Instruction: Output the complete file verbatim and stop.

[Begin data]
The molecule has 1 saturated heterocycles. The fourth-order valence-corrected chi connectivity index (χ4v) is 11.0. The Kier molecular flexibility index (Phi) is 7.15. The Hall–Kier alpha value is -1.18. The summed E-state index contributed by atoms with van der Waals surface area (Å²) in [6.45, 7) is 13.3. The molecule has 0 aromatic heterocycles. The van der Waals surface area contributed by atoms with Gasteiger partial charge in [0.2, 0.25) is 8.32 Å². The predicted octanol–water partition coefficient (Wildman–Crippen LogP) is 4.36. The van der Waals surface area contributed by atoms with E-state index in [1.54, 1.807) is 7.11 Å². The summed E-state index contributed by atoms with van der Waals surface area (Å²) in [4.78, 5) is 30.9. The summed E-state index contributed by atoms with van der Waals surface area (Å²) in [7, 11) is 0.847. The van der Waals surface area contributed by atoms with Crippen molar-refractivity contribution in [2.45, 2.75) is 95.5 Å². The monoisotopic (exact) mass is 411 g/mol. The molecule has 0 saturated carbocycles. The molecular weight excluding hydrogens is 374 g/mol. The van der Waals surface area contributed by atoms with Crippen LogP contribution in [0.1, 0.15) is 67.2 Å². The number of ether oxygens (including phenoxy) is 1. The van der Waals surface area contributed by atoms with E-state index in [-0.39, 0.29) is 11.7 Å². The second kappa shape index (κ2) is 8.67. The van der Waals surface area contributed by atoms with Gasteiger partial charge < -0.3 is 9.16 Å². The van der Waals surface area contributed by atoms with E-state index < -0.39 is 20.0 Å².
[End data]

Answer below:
The molecule has 1 saturated heterocycles. The fourth-order valence-corrected chi connectivity index (χ4v) is 11.0. The Kier molecular flexibility index (Phi) is 7.15. The Hall–Kier alpha value is -1.18. The summed E-state index contributed by atoms with van der Waals surface area (Å²) in [6.45, 7) is 13.3. The molecule has 0 aromatic heterocycles. The van der Waals surface area contributed by atoms with Gasteiger partial charge in [0.2, 0.25) is 8.32 Å². The predicted octanol–water partition coefficient (Wildman–Crippen LogP) is 4.36. The van der Waals surface area contributed by atoms with E-state index in [1.54, 1.807) is 7.11 Å². The summed E-state index contributed by atoms with van der Waals surface area (Å²) in [4.78, 5) is 30.9. The summed E-state index contributed by atoms with van der Waals surface area (Å²) in [7, 11) is 0.847. The van der Waals surface area contributed by atoms with Crippen molar-refractivity contribution in [2.45, 2.75) is 95.5 Å². The monoisotopic (exact) mass is 411 g/mol. The molecule has 0 saturated carbocycles. The molecular weight excluding hydrogens is 374 g/mol. The van der Waals surface area contributed by atoms with Crippen LogP contribution in [0.1, 0.15) is 67.2 Å². The number of ether oxygens (including phenoxy) is 1. The van der Waals surface area contributed by atoms with E-state index in [-0.39, 0.29) is 11.7 Å². The second kappa shape index (κ2) is 8.67. The van der Waals surface area contributed by atoms with Gasteiger partial charge < -0.3 is 9.16 Å². The van der Waals surface area contributed by atoms with E-state index < -0.39 is 20.0 Å².